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Heyman | Cubs are dead but it’s not all their fault

Chicago Cubs manager Joe Maddon walks back to the dugout after taking out Mike Montgomery during the eighth inning of Game 3 of baseball's National League Championship Series against the Los Angeles Dodgers, Tuesday, Oct. 17, 2017, in Chicago. (AP Photo/Nam Y. Huh)
AP Photo/Nam Y. Huh

CHICAGO – The Chicago Cubs, down three to nothing in games to the Los Angeles Dodgers, are dead. I don’t say that lightly, or casually. Nor is it said with any particular glee.

We all like the Cubs, especially these Cubs. This is a fine and special group, almost the same players who took their bats to a 108-year-old jinx last year, and smashed it past Mundelein. They will never be forgotten for that, nor should they.

Thanks to this very historic group, we no longer have to hear about the black cat, the Billy Goat or even Bartman, at least not as much as before. And for that, we all owe Kris Bryant, Anthony Rizzo and Co. a special debt of gratitude.

It’s not particularly their fault that they’re dead, either.

The Cubs are dead not because their 6-1 defeat to the Dodgers in Game 3 left them in an impossible position, but because the Washington Nationals killed them.

It took every last ounce for the Cubs to knock out the Nats, who have the best starting pitching in the league and just seem to have a knack for killing themselves, and also their competition.
Last year it was the Dodgers that the Nats killed. They didn’t eliminate them, just left them for dead. Left them so the Cubs could take care of them in the National League Division Series on their way to their amazing World Series win.

Just like the Nats left the Cubs this time.

Dead. Spent. Kaput. Finis.

The Nats don’t go quietly, and they don’t go easily. They eventually fall, but they take their many pounds of flesh on the way out.

Last time it was L.A. This time it is the Cubs.

Last year, the Dodgers entered their series with the Cubs with their bullpen arms seemingly dangling by a thread. The Dodgers had Clayton Kershaw and Kenley Jansen still looking something like themselves, and that carried the Dodgers to six games. But two people — even those two — do not make a pitching staff.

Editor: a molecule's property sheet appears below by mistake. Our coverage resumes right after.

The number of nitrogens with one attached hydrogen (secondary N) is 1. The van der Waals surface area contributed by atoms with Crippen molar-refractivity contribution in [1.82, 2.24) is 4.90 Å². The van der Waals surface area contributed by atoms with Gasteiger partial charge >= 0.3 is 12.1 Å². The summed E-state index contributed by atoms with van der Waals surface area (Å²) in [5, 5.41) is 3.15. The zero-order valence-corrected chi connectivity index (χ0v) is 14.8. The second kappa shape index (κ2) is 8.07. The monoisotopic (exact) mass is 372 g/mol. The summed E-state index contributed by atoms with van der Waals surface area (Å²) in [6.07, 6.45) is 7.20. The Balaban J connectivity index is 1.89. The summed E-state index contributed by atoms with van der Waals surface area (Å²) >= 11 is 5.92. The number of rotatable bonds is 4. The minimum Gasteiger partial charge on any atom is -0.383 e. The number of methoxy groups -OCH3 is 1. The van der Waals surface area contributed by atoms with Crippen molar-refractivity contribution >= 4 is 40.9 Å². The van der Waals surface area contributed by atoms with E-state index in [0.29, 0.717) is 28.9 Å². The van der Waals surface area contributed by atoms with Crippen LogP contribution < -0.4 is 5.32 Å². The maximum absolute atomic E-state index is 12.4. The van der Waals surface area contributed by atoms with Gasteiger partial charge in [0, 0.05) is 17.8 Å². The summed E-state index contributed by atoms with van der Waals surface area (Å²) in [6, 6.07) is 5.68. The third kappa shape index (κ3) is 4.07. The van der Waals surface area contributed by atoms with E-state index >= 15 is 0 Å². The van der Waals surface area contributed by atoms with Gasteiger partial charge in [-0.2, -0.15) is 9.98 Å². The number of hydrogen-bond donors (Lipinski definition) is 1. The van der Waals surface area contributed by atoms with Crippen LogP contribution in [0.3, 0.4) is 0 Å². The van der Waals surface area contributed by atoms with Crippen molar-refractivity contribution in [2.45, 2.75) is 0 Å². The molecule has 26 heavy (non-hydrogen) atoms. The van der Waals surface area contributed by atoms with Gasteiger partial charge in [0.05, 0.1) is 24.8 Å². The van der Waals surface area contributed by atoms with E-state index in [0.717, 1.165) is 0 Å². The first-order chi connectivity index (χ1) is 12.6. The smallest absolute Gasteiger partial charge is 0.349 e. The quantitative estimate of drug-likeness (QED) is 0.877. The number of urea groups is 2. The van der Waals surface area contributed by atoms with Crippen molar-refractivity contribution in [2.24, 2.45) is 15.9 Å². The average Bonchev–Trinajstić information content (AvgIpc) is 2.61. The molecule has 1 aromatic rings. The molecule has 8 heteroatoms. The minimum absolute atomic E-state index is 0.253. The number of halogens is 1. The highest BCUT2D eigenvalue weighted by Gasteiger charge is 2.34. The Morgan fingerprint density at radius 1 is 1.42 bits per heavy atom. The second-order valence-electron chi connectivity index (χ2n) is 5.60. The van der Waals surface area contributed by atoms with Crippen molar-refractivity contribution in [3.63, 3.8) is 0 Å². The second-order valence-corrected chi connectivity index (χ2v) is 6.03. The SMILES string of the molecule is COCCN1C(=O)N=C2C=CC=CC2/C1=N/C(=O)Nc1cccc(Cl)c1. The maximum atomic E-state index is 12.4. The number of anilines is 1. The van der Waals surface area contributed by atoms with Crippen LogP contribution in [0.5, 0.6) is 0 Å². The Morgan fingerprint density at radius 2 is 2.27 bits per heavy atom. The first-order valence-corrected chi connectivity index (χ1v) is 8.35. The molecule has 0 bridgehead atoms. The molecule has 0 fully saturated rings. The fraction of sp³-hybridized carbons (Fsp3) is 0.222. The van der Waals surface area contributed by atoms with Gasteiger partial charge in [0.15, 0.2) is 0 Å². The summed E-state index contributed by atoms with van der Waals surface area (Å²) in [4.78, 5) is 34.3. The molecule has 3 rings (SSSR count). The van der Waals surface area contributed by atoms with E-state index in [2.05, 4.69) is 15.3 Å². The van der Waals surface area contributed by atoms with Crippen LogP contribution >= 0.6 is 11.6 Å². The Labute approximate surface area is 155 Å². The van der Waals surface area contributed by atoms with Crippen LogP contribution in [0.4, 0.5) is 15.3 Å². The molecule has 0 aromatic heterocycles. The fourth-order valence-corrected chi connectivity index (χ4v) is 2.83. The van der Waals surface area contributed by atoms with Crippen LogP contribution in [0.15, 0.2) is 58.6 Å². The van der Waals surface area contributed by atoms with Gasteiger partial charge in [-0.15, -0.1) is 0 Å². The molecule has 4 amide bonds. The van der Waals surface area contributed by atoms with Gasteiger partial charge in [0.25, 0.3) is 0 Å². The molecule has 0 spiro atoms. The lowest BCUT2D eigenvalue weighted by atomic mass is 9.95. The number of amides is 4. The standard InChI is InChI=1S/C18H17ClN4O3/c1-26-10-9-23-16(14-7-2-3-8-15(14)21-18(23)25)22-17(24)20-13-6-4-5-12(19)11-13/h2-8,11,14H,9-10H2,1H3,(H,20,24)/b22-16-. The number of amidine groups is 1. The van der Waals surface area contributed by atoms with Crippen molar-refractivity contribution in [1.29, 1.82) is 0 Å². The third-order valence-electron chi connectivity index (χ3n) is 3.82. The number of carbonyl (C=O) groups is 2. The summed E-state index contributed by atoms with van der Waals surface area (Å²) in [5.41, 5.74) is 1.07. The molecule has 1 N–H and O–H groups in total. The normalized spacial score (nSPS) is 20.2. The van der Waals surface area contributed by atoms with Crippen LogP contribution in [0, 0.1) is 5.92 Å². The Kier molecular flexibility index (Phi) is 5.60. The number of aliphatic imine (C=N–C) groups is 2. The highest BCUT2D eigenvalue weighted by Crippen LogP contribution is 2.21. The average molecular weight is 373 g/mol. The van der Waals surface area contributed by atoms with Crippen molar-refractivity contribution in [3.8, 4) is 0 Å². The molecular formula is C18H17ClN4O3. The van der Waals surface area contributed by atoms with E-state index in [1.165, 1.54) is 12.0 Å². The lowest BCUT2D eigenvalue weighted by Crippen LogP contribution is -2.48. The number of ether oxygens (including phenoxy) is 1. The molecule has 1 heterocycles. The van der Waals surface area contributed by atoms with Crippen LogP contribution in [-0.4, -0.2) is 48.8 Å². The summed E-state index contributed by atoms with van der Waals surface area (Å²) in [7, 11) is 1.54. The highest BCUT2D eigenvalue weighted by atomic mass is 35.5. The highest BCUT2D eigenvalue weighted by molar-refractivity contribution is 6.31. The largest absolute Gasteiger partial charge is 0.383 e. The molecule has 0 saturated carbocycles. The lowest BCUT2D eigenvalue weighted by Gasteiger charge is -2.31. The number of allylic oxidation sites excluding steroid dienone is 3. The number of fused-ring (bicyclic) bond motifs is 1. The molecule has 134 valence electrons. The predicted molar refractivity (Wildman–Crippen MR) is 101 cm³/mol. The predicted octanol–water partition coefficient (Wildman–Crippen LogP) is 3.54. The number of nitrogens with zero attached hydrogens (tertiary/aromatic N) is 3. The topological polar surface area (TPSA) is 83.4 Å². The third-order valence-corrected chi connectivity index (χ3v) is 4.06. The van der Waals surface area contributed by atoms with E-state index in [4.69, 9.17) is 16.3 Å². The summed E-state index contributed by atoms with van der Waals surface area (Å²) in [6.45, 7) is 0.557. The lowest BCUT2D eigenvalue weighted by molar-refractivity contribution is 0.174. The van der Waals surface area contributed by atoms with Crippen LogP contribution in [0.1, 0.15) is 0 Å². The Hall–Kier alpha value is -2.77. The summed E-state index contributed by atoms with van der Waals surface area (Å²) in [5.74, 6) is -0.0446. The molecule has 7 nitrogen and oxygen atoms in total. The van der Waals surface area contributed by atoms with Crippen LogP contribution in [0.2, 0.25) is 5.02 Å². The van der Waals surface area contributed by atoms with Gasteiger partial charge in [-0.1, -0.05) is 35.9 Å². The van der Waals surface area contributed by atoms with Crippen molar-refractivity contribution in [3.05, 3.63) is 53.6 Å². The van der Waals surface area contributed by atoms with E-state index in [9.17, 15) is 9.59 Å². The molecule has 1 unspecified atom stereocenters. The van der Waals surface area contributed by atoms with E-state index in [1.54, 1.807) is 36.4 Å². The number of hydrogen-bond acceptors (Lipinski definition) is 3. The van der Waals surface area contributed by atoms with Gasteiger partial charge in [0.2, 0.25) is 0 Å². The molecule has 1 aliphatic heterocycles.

The Cubs would appear to be just like last year’s Dodgers — a great team that spent every last ounce of energy on its series with the Nats. On the other hand, the Dodgers seem especially fresh off their surprisingly easy three-game sweep of the rival Arizona Diamondbacks.

The Cubs clearly aren’t themselves now. They are dropping flyballs that appear caught (Ian Happ did that). They are dropping third strikes that are eminently catchable (Willson Contreras). And they aren’t hitting a lick.

Chicago Cubs' Addison Russell reacts after striking out during the seventh inning of Game 3 of baseball's National League Championship Series against the Los Angeles Dodgers, Tuesday, Oct. 17, 2017, in Chicago. (AP Photo/Nam Y. Huh)

(AP Photo/Nam Y. Huh)

Sure, the Cubs escaped D.C., but they did it with their arms hanging by a thread. The Cubs bullpen isn’t their greatest strength to begin with, but Justin Wilson was rendered unusable and off the roster after the series with the Nats, many others deemed iffy, that amazingly game beanpole Carl Edwards Jr. out of gas and Wade Davis, well, he left it all out there, getting the final seven outs to let the Cubs barely escape.

One member of the Cubs traveling party joked that they needed two planes to get from D.C. to L.A., one for the team and one for Davis’ (testicles).

Of course, it was another body part that so worried the Cubs that they saved Davis for a save situation that never came in Game 2. Beloved Cubs manager Joe Maddon took the heat for not using Davis when John Lackey, a non-reliever who offered no relief, gave up the game-winning home run to Justin Turner on the 29th anniversary of Kirk Gibson’s historic home run off Dennis Eckersley.

It’s hard to agree with that strategy. But it was one born out of mercy. Davis had an inning left, and they weren’t especially anxious to waste it.

As it happened, the Cubs’ actual plane ride — only one plane — was delayed in Albuquerque, the longtime minor league home of the Dodgers, due to a mystery ailment by one of the Cubs traveling party. It wasn’t a player, as their issues are no mystery: They are just plain exhausted.

This feels a little like the New York Yankees in 1997, when the Bronx Bombers came off their rousing 1996 championship and lost to a game Cleveland Indians team. But like with those Yankees, it feels like these Cubs will be back for more.

This could still be a dynasty. I’m not saying they will win three straight World Series starting next year, as the Yankees did from 1998-2000. But it sure feels like they will be back strong.

Oh, Theo Epstein’s Boston Red Sox were the one team that came back from a 3-0 deficit in games against the Yankees in the 2004 American League Championship Series on their way to their own historic championship (the signature play was the steal by current Dodgers manager Dave Roberts), and I suppose anything is possible for this miracle-making group.

But the Cubs appear dead at present. It’s the Dodgers who will do the deed, but they got a big assist from the Nats, who helped make this possible.



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